* U.S. shoppers seek bargains, Britons affected by weather, as Cypriots spend less *
’Tis the season to be merry, but not so for retailers around the world who have seen a drop in sales on the weekend before Christmas, affected by a hunt for last-minute bargains in the U.S., austerity in Cyprus and the southern European economies and harsh weather conditions in the U.K.
Consumers in the U.S. shopped less despite deeper discounts. Shoppers also showed signs they will do more of their spending after December 25 than they did in the same period last year in the hopes of snagging even more deals.
Analytics firm RetailNext estimated that U.S. retail sales fell by a mid-single-digit percentage at brick-and-mortar stores on Friday and Saturday, two of the four most important shopping days of the season, compared with the same days last year.
That does not include online sales, which have been strong.
The number of visits to stores fell 7% on Friday and Saturday, RetailNext said.
"Retailers recognise that consumers will wait as long as they need to," said Charles O'Shea, senior analyst at Moody's Investors Service.
Only two-thirds of Americans are all or almost finished with their Christmas shopping, according to a survey by America's Research Group and Inmar.
Of those not finished shopping, consumers holding out for bigger bargains is up 25.1% from 20.8% last year, the firm said.
Analysts have said this is turning out to be the most competitive holiday season since the recession, forcing retailers to ramp up promotions. The season generates 30% of sales and 40% of profits for many stores.
HOLDING OUT FOR BARGAINS
O'Shea, who noted bigger discounts this weekend than in the corresponding weekend in 2012, said the problem was particularly acute for specialty clothing retailers.
He cited teen apparel chain Abercrombie & Fitch as one of the stores with the most noticeable increases in price cuts. Rival Aeropostale, which is trying to stanch deep sales declines, was touting up to 70% off everything in its stores on Sunday.
While electronics chains have benefited from best-selling items like Microsoft's Xbox One console and Sony's rival PlayStation 4, clothing has been a harder sell, he said.
No. 3 U.S. retailer Target suffered 5% less customer traffic over the busiest shopping weekends of the year in the wake of a massive data breach, retail consultancy Customer Growth Partners said.
Hackers stole data from up to 40 mln credit and debit cards of shoppers who visited Target stores during the first three weeks of the holiday season in the second-largest such breach reported by a U.S. retailer.
"We expect the next two weeks to pick up a lot of the slack," Topeka Capital Markets analyst Dorothy Lakner wrote in a note on Monday.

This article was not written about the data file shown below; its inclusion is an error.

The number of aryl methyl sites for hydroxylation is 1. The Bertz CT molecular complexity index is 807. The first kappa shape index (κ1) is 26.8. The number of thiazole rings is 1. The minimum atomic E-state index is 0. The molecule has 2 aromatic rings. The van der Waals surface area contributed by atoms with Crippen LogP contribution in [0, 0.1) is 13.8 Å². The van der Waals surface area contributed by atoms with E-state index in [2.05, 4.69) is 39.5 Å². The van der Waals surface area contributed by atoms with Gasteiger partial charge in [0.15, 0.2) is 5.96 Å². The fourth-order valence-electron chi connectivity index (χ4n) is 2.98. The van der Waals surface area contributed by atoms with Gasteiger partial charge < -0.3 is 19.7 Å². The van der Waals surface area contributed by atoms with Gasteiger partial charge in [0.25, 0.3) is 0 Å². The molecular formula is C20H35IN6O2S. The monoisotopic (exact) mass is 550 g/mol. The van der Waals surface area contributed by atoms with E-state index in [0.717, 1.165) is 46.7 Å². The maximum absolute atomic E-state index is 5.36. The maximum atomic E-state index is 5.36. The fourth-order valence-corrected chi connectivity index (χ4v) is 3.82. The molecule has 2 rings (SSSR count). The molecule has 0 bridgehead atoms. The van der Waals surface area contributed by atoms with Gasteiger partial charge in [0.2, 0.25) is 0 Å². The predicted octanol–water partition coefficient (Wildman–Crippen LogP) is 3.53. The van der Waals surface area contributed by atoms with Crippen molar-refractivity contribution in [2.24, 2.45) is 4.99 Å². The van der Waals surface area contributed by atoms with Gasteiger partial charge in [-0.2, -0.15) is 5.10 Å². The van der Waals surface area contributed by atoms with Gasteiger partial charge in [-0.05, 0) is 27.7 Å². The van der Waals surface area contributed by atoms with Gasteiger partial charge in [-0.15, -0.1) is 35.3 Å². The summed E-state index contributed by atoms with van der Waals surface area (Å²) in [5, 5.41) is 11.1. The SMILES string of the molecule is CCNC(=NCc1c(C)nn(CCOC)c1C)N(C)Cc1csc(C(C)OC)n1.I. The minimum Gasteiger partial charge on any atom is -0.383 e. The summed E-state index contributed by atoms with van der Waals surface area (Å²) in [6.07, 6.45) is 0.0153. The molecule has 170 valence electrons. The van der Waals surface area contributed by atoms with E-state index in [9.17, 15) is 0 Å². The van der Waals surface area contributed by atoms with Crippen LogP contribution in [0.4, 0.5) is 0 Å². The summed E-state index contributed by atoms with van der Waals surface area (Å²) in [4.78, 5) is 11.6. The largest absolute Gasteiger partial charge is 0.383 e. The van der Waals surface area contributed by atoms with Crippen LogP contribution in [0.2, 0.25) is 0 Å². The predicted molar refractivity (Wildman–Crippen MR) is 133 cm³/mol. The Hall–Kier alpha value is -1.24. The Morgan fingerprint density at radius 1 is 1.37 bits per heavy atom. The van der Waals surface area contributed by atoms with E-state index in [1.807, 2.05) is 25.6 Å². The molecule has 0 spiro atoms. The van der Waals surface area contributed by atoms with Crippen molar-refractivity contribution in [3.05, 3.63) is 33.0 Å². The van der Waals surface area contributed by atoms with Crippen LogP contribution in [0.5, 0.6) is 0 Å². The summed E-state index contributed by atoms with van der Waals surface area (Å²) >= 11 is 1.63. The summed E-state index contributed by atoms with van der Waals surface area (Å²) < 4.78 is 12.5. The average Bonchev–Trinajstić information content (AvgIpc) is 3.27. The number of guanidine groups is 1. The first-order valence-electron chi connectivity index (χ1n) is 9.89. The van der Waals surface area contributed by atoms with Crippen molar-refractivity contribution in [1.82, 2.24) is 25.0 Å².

Lakner said she expects Tiffany & Co, Fossil Group and apparel retailers Lululemon Athletica and Zumiez to do better than others.
STORMS IN BRITAIN
British retailers risked missing out on the traditional pre-Christmas rush as dire weather hit the country, potentially putting off millions of shoppers holding out for last-minute discounts.
Despite huge red signs announcing sales of up to 70%, many of the stores on London's Oxford Street were quiet on Monday, with many shoppers heeding the advice of the national weather service to stay at home.
Despite tentative signs of recovery in Britain's economy, consumers are nonetheless feeling the pinch as wages have failed to keep pace with inflation.
Shoppers have also learnt from experience that the longer they leave it to buy Christmas gifts, the more shops will slash prices to tempt them.
Department stores are also seeing sales seep away to the Internet, official data last week showed, while a pick up in the housing market has meant that many Britons are spending what money they have on their homes, and not on what they wear.
Marks & Spencer slashed 30% off all clothing in order to draw in reluctant Christmas shoppers and heavily discounted other non-food products on Saturday in a flash sale that extended to Sunday, and on Monday on selected lines including men and women's jumpers.
Chief executive Marc Bolland is under pressure to boost sales after nine straight quarters of declining underlying clothing sales, although the food business has traded well.
Research from PwC found last week that 72% of 100 high street retailers were on sale or offering discounts. It said average cuts being advertised were 46%.
Visa Europe had said it expected consumers to spend some 1.24 bln pounds on Monday, which would make it the busiest shopping day of the year on Britain's High Street.
Westfield, the owner of London's two biggest shopping malls, said it recorded the busiest weekend of the year so far, and was hopeful that with many office workers already on holiday, Monday would be busy too.
Heavy rain and strong winds were expected to disrupt road and rail travel ahead of the Christmas break across Britain, with the Met Office issuing amber weather warnings for Wales, south-west, south and east England.
Britain's biggest department store group John Lewis posted a 4.2% year-on-year increase in sales to 164.4 mln pounds during the past week, on the back of last-minute Christmas shopping.
The group said on Sunday that the Christmas trading had led to a 9.7% rise in sales in the week to December 22 from a week earlier. John Lewis said the most popular item this Christmas was the Apple iPad, with one selling at its stores every ten seconds during the past week.
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